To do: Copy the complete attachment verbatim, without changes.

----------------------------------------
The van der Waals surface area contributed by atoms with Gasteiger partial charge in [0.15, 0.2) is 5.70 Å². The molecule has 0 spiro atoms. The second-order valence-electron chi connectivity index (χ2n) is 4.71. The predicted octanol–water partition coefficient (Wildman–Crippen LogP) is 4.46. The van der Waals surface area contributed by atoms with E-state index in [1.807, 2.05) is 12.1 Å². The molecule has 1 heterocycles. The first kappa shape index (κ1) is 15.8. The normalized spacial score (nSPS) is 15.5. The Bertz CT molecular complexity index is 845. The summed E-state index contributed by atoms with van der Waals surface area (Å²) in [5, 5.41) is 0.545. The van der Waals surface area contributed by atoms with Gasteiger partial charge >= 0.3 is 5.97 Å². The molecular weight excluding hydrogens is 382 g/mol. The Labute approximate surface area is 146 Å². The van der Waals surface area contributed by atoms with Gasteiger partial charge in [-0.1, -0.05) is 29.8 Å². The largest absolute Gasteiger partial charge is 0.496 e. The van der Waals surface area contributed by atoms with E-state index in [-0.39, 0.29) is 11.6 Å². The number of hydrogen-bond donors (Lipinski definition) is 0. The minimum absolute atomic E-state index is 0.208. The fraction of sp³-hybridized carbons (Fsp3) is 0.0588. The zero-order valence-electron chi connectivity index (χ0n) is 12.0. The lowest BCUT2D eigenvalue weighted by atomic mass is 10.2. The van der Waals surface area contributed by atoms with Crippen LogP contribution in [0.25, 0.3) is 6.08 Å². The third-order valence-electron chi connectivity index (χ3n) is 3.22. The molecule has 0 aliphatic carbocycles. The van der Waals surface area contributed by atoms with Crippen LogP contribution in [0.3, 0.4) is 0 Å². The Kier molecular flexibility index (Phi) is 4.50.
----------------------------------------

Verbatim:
The van der Waals surface area contributed by atoms with Gasteiger partial charge in [0.15, 0.2) is 5.70 Å². The molecule has 0 spiro atoms. The second-order valence-electron chi connectivity index (χ2n) is 4.71. The predicted octanol–water partition coefficient (Wildman–Crippen LogP) is 4.46. The van der Waals surface area contributed by atoms with E-state index in [1.807, 2.05) is 12.1 Å². The molecule has 1 heterocycles. The first kappa shape index (κ1) is 15.8. The normalized spacial score (nSPS) is 15.5. The Bertz CT molecular complexity index is 845. The summed E-state index contributed by atoms with van der Waals surface area (Å²) in [5, 5.41) is 0.545. The van der Waals surface area contributed by atoms with Gasteiger partial charge >= 0.3 is 5.97 Å². The molecular weight excluding hydrogens is 382 g/mol. The Labute approximate surface area is 146 Å². The van der Waals surface area contributed by atoms with Gasteiger partial charge in [-0.1, -0.05) is 29.8 Å². The largest absolute Gasteiger partial charge is 0.496 e. The van der Waals surface area contributed by atoms with E-state index in [-0.39, 0.29) is 11.6 Å². The number of hydrogen-bond donors (Lipinski definition) is 0. The minimum absolute atomic E-state index is 0.208. The fraction of sp³-hybridized carbons (Fsp3) is 0.0588. The zero-order valence-electron chi connectivity index (χ0n) is 12.0. The lowest BCUT2D eigenvalue weighted by atomic mass is 10.2. The van der Waals surface area contributed by atoms with Crippen LogP contribution in [0.25, 0.3) is 6.08 Å². The third-order valence-electron chi connectivity index (χ3n) is 3.22. The molecule has 0 aliphatic carbocycles. The van der Waals surface area contributed by atoms with Crippen LogP contribution in [0.3, 0.4) is 0 Å². The Kier molecular flexibility index (Phi) is 4.50.